Origin and Meaning of the Motto
Above the Eye of Providence on the Great Seal
Annuit coeptis is the Latin motto suggested in 1782 by Charles Thomson, the Founding Father chosen by Continental Congress to come up with the final design for the Great Seal of the United States.
On June 20, 1782, Congress approved Thomson's design for both sides of the Great Seal, whose official description for the reverse side specifies:
"A Pyramid unfinished. In the Zenith an Eye in a triangle surrounded with a glory proper. Over the Eye these words 'Annuit Cptis'."
Although Thomson did not provide an exact translation of Annuit Coeptis, he explained its meaning in conjunction with the Eye of Providence in a triangle surrounded by rays of golden light ("a glory proper") in the zenith of an unfinished pyramid:
"The Eye over it & the Motto allude to the many signal interpositions of providence in favour of the American cause."
"Signal" means unusual, notable, outstanding; to give a sign.
"Interposition" means intervention; to insert between.
Translating ANNUIT COEPTIS
- ANNUIT means to nod assent, to favor, to smile upon.
- COEPTIS means undertakings, endeavors, beginnings.
Annuit coeptis means "favors (lit., gives the nod to) undertakings." The subject must be supplied. Who favors? The Eye (Providence) does.
The verb annuit can be either present tense or perfect tense, therefore an accurate translation of the motto is: "Providence favors our undertakings" or "Providence has favored our undertakings." (The word "our" is supplied.)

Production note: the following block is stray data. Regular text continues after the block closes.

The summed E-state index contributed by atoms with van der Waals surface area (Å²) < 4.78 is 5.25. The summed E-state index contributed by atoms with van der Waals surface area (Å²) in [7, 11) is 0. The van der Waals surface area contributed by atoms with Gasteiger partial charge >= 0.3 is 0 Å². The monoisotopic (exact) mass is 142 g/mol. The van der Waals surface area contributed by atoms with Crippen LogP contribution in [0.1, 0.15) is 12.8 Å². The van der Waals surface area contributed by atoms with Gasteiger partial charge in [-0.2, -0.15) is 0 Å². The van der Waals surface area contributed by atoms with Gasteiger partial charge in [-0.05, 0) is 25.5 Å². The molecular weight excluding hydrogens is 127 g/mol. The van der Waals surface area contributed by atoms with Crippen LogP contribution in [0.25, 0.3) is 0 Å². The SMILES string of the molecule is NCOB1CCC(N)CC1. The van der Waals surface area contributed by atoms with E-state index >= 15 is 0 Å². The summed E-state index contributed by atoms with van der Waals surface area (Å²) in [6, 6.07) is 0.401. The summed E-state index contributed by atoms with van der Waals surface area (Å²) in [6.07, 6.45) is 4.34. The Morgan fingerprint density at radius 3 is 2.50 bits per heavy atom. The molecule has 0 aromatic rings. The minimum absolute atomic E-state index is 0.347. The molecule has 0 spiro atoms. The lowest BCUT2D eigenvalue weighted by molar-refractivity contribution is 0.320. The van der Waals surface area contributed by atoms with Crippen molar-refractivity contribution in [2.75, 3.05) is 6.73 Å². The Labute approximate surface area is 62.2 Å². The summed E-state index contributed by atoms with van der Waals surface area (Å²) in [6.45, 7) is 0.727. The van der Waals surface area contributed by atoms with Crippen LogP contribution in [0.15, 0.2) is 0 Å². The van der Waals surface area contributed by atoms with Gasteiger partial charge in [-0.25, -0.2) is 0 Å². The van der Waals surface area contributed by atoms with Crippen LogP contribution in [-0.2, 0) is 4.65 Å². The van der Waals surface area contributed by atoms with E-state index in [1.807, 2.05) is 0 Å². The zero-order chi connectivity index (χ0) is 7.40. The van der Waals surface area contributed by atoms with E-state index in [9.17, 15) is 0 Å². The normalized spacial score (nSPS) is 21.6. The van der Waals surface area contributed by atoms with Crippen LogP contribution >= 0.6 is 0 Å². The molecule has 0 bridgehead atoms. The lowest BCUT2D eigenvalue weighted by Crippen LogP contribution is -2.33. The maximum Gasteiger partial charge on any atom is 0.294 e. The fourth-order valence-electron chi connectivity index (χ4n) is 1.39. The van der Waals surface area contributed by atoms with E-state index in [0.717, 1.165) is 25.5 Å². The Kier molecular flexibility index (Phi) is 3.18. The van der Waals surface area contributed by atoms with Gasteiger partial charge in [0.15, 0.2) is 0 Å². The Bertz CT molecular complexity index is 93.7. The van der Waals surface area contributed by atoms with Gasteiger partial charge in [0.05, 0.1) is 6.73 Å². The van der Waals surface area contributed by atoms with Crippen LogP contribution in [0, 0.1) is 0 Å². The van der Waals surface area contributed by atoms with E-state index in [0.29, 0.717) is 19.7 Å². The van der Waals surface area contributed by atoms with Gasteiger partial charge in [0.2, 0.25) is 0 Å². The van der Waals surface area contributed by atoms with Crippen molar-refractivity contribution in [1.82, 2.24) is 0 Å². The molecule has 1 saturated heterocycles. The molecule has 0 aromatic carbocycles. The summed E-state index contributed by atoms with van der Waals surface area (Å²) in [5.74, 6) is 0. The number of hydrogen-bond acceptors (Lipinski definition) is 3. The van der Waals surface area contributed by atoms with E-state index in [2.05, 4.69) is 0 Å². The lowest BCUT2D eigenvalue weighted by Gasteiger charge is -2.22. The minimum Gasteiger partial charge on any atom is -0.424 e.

It has also been translated as: "He favors our undertakings" or "He has prospered our endeavors."
The meaning of this motto is better understood when seen in its original classical context.
Discover the Source of Annuit Coeptis.
Many leaders of the American Revolution felt that Providence had often intervened to enable them to achieve Independence from Great Britain, particularly General George Washington who said:
"The many remarkable interpositions of the divine government, in the hours of our deepest distress and darkness, have been too luminous to suffer me to doubt the happy issue of the present contest." (March 26, 1781)
"The Commander in Chief earnestly recommends that the troops not on duty should universally attend with that seriousness of Deportment and gratitude of Heart which the recognition of such reiterated and astonishing interpositions of Providence demand of us." (October 20, 1781)
Annuit Coeptis reflects the mottoes suggested by the third committee (Deo Favente) as well as by the first committee (Rebellion to Tyrants is Obedience to God).
Note: Annuit does not mean "to announce" (which is annuntio).